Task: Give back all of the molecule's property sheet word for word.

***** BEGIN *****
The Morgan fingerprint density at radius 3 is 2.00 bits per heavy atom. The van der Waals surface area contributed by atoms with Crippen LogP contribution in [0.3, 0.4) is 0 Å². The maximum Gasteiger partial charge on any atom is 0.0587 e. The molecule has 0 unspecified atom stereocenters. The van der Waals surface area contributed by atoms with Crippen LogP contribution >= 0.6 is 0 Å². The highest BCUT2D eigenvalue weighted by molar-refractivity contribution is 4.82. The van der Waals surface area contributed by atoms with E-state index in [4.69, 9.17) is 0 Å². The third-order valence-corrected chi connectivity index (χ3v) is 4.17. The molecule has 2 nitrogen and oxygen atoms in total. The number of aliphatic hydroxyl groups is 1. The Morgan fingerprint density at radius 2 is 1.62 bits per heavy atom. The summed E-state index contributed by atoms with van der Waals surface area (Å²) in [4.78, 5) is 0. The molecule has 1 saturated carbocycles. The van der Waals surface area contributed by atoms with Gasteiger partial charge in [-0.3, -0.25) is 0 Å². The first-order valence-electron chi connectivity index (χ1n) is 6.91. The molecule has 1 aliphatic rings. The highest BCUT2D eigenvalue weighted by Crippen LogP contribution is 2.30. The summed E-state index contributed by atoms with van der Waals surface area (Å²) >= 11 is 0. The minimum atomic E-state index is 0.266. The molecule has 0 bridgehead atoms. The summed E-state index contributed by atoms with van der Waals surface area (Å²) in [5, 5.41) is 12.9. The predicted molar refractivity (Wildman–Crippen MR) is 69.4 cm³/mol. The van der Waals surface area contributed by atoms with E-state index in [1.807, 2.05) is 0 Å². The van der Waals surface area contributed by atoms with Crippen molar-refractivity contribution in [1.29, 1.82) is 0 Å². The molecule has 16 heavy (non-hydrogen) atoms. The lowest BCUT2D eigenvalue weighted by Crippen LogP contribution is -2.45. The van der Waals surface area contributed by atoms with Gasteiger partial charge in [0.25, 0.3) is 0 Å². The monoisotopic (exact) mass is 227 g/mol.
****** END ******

The Morgan fingerprint density at radius 3 is 2.00 bits per heavy atom. The van der Waals surface area contributed by atoms with Crippen LogP contribution in [0.3, 0.4) is 0 Å². The maximum Gasteiger partial charge on any atom is 0.0587 e. The molecule has 0 unspecified atom stereocenters. The van der Waals surface area contributed by atoms with Crippen LogP contribution >= 0.6 is 0 Å². The highest BCUT2D eigenvalue weighted by molar-refractivity contribution is 4.82. The van der Waals surface area contributed by atoms with E-state index in [4.69, 9.17) is 0 Å². The third-order valence-corrected chi connectivity index (χ3v) is 4.17. The molecule has 2 nitrogen and oxygen atoms in total. The number of aliphatic hydroxyl groups is 1. The Morgan fingerprint density at radius 2 is 1.62 bits per heavy atom. The summed E-state index contributed by atoms with van der Waals surface area (Å²) in [4.78, 5) is 0. The molecule has 1 saturated carbocycles. The van der Waals surface area contributed by atoms with Gasteiger partial charge in [-0.3, -0.25) is 0 Å². The first-order valence-electron chi connectivity index (χ1n) is 6.91. The molecule has 1 aliphatic rings. The highest BCUT2D eigenvalue weighted by Crippen LogP contribution is 2.30. The summed E-state index contributed by atoms with van der Waals surface area (Å²) >= 11 is 0. The minimum atomic E-state index is 0.266. The molecule has 0 bridgehead atoms. The summed E-state index contributed by atoms with van der Waals surface area (Å²) in [5, 5.41) is 12.9. The predicted molar refractivity (Wildman–Crippen MR) is 69.4 cm³/mol. The van der Waals surface area contributed by atoms with E-state index in [1.807, 2.05) is 0 Å². The van der Waals surface area contributed by atoms with Crippen molar-refractivity contribution in [1.29, 1.82) is 0 Å². The molecule has 16 heavy (non-hydrogen) atoms. The lowest BCUT2D eigenvalue weighted by Crippen LogP contribution is -2.45. The van der Waals surface area contributed by atoms with Gasteiger partial charge in [0.25, 0.3) is 0 Å². The monoisotopic (exact) mass is 227 g/mol.